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Extra borrowing and social housing cash limited to pressure areas

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The government has today announced £1.67bn funding for building social and affordable housing, and encouraging bids for extra borrowing powers, but both will be limited to areas with affordability pressures.

Housing and communities secretary James Brokenshire today announced plans to deliver about 23,000 affordable homes. This will include at least 12,500 homes for social rent in places the government has called “high cost areas”. These areas are defined as places where there is a difference of £50 more per week between average private sector rents and social sector rents.

The £1.67bn fund announced today is in addition to an extra £1.67bn funding set aside for London in March.

At the Conservative party conference last October prime minister Theresa May announced an extra £2bn for affordable and social housing. At the time, LGC reported how the Conservative party estimated the fund could deliver up to 25,000 homes for social rent, albeit based on an assumption that all of the money would be spent on providing social housing.

LGC also reported at the time how senior figures in the sector warned that local authorities were unlikely to bid for a share of the funding pot, which is for councils as well as housing associations, because it would not deliver enough homes at the scale required.

The Ministry of Housing, Communities & Local Government was asked by LGC why there is £330m less in today’s announcement compared to what was announced last October, and why the fund would deliver half the estimated number of homes for social rent. 

LGC was told the £1.67bn comes from a total £9bn set aside for affordable housing projects through to 2022, including the extra £2bn announced last October, but did not provide a breakdown for how that has been divided up.

Meanwhile, councils are also being encouraged to bid for a share of £1bn extra borrowing to build homes, although this will again be limited to “areas of high affordability pressure”. The ministry said the £1bn “will be split equally between London and the rest of England”. LGC reported in January how Treasury plans showed only £880m had been earmarked to this programme as it had expected too few applicants from councils to raise the borrowing caps on their housing revenue accounts.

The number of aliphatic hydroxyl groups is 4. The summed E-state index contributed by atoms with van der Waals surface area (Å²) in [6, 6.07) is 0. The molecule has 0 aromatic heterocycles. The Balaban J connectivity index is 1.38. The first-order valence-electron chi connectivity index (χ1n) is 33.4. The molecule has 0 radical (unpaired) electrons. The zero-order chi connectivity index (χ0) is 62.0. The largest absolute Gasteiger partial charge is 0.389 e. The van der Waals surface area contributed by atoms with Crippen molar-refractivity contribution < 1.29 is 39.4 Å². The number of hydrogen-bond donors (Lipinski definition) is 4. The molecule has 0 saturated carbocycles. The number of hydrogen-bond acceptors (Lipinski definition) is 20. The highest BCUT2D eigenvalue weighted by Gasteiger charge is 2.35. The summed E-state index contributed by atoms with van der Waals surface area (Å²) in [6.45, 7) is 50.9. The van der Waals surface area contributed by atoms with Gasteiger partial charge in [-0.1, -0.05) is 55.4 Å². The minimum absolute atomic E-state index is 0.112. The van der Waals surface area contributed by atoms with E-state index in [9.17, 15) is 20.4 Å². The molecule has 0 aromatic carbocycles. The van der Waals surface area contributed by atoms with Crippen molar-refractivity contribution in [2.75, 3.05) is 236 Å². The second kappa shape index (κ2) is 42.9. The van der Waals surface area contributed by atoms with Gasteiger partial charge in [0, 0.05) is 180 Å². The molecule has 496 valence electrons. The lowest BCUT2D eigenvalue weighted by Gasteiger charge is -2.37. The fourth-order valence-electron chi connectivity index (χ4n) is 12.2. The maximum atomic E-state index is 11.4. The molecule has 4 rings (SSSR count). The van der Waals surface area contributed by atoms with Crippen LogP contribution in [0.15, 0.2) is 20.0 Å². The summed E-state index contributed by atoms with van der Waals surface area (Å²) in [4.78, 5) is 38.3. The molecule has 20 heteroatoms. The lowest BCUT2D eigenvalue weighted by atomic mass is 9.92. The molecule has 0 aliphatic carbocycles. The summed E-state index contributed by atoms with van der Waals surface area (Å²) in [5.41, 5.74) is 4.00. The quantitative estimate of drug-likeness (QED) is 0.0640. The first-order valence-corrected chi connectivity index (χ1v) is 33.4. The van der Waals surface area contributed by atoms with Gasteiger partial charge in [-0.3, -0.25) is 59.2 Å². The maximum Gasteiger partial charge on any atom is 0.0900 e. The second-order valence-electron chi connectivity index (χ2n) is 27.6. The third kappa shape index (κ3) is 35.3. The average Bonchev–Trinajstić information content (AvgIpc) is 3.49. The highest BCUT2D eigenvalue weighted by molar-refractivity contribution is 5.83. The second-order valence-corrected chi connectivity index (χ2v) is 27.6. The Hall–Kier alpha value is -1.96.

Responding to today’s announcement on the extra borrowing capacity, Local Government Association housing spokesman Martin Tett (Con) called it “a positive step in the right direction towards triggering the renaissance in council housebuilding that we urgently need to ensure more affordable, secure and stable homes for everyone”. However, he added that the government needed to “scrap the cap on council borrowing in every community across the country” in order to enable councils to help build the homes the country needs. Allowing councils to retain all of their right-to-buy receipts and giving them greater flexibility on the discounts offered to residents would also help, Cllr Tett said.

Areas with successful bids for affordable homes funding will be “notified throughout the year”, the ministry said. It added: “A list of successful councils who have had their borrowing caps increased will be announced in due course.”

Mr Brokenshire said: “The government has ambitious plans to fix the broken housing market and build the homes our communities need.

“Today’s announcement is a further milestone. It will secure the delivery of an additional 23,000 much-needed affordable homes as well as paving the way for a new generation of council houses.

“The majority of these new homes will be in high cost areas helping to ease the burden of rent on hard working families and delivering stronger communities.”

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